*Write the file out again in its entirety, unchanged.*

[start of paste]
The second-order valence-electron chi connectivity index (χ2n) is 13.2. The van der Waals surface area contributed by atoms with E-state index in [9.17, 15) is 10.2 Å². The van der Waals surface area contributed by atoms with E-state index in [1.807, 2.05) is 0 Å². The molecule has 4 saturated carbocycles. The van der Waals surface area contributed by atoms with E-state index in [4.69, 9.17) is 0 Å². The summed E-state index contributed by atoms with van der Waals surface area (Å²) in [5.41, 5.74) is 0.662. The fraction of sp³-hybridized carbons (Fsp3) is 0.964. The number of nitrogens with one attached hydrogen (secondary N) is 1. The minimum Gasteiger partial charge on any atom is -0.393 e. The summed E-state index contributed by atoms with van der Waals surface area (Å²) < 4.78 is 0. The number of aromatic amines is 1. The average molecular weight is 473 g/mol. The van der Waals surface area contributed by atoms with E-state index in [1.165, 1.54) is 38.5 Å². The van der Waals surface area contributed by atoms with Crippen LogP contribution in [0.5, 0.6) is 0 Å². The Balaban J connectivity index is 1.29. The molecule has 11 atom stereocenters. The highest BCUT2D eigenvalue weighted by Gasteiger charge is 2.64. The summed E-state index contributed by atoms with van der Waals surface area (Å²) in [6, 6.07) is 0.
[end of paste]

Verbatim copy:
The second-order valence-electron chi connectivity index (χ2n) is 13.2. The van der Waals surface area contributed by atoms with E-state index in [9.17, 15) is 10.2 Å². The van der Waals surface area contributed by atoms with E-state index in [1.807, 2.05) is 0 Å². The molecule has 4 saturated carbocycles. The van der Waals surface area contributed by atoms with E-state index in [4.69, 9.17) is 0 Å². The summed E-state index contributed by atoms with van der Waals surface area (Å²) in [5.41, 5.74) is 0.662. The fraction of sp³-hybridized carbons (Fsp3) is 0.964. The number of nitrogens with one attached hydrogen (secondary N) is 1. The minimum Gasteiger partial charge on any atom is -0.393 e. The summed E-state index contributed by atoms with van der Waals surface area (Å²) < 4.78 is 0. The number of aromatic amines is 1. The average molecular weight is 473 g/mol. The van der Waals surface area contributed by atoms with E-state index in [1.165, 1.54) is 38.5 Å². The van der Waals surface area contributed by atoms with Crippen LogP contribution in [0.5, 0.6) is 0 Å². The Balaban J connectivity index is 1.29. The molecule has 11 atom stereocenters. The highest BCUT2D eigenvalue weighted by Gasteiger charge is 2.64. The summed E-state index contributed by atoms with van der Waals surface area (Å²) in [6, 6.07) is 0.